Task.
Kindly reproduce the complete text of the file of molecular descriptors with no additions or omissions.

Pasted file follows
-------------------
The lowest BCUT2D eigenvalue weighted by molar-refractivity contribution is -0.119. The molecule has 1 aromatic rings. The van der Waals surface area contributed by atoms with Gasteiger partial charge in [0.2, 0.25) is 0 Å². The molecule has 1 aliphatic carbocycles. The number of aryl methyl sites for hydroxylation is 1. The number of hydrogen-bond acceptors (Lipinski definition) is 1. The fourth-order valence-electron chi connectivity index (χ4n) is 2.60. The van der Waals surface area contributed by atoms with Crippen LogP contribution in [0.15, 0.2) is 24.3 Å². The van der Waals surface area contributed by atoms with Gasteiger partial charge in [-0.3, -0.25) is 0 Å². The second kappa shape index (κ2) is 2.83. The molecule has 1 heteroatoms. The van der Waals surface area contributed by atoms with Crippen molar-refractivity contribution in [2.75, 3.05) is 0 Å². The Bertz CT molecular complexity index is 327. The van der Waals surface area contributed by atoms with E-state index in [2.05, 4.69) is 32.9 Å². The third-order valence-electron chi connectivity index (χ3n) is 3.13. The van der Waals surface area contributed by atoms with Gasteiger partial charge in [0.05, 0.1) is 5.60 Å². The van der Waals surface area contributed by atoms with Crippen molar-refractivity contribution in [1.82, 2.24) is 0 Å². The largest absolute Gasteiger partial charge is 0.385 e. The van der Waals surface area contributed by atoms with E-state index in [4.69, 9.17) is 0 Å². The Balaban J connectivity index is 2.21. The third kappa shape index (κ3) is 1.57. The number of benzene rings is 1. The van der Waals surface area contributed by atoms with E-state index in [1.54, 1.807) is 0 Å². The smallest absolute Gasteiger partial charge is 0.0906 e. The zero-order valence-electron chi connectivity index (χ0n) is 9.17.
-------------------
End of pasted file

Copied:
The lowest BCUT2D eigenvalue weighted by molar-refractivity contribution is -0.119. The molecule has 1 aromatic rings. The van der Waals surface area contributed by atoms with Gasteiger partial charge in [0.2, 0.25) is 0 Å². The molecule has 1 aliphatic carbocycles. The number of aryl methyl sites for hydroxylation is 1. The number of hydrogen-bond acceptors (Lipinski definition) is 1. The fourth-order valence-electron chi connectivity index (χ4n) is 2.60. The van der Waals surface area contributed by atoms with Crippen LogP contribution in [0.15, 0.2) is 24.3 Å². The van der Waals surface area contributed by atoms with Gasteiger partial charge in [-0.3, -0.25) is 0 Å². The second kappa shape index (κ2) is 2.83. The molecule has 1 heteroatoms. The van der Waals surface area contributed by atoms with Crippen molar-refractivity contribution in [2.75, 3.05) is 0 Å². The Bertz CT molecular complexity index is 327. The van der Waals surface area contributed by atoms with E-state index in [2.05, 4.69) is 32.9 Å². The third-order valence-electron chi connectivity index (χ3n) is 3.13. The van der Waals surface area contributed by atoms with Gasteiger partial charge in [0.05, 0.1) is 5.60 Å². The van der Waals surface area contributed by atoms with Crippen molar-refractivity contribution in [1.82, 2.24) is 0 Å². The largest absolute Gasteiger partial charge is 0.385 e. The van der Waals surface area contributed by atoms with E-state index in [4.69, 9.17) is 0 Å². The Balaban J connectivity index is 2.21. The third kappa shape index (κ3) is 1.57. The number of benzene rings is 1. The van der Waals surface area contributed by atoms with E-state index in [1.54, 1.807) is 0 Å². The smallest absolute Gasteiger partial charge is 0.0906 e. The zero-order valence-electron chi connectivity index (χ0n) is 9.17.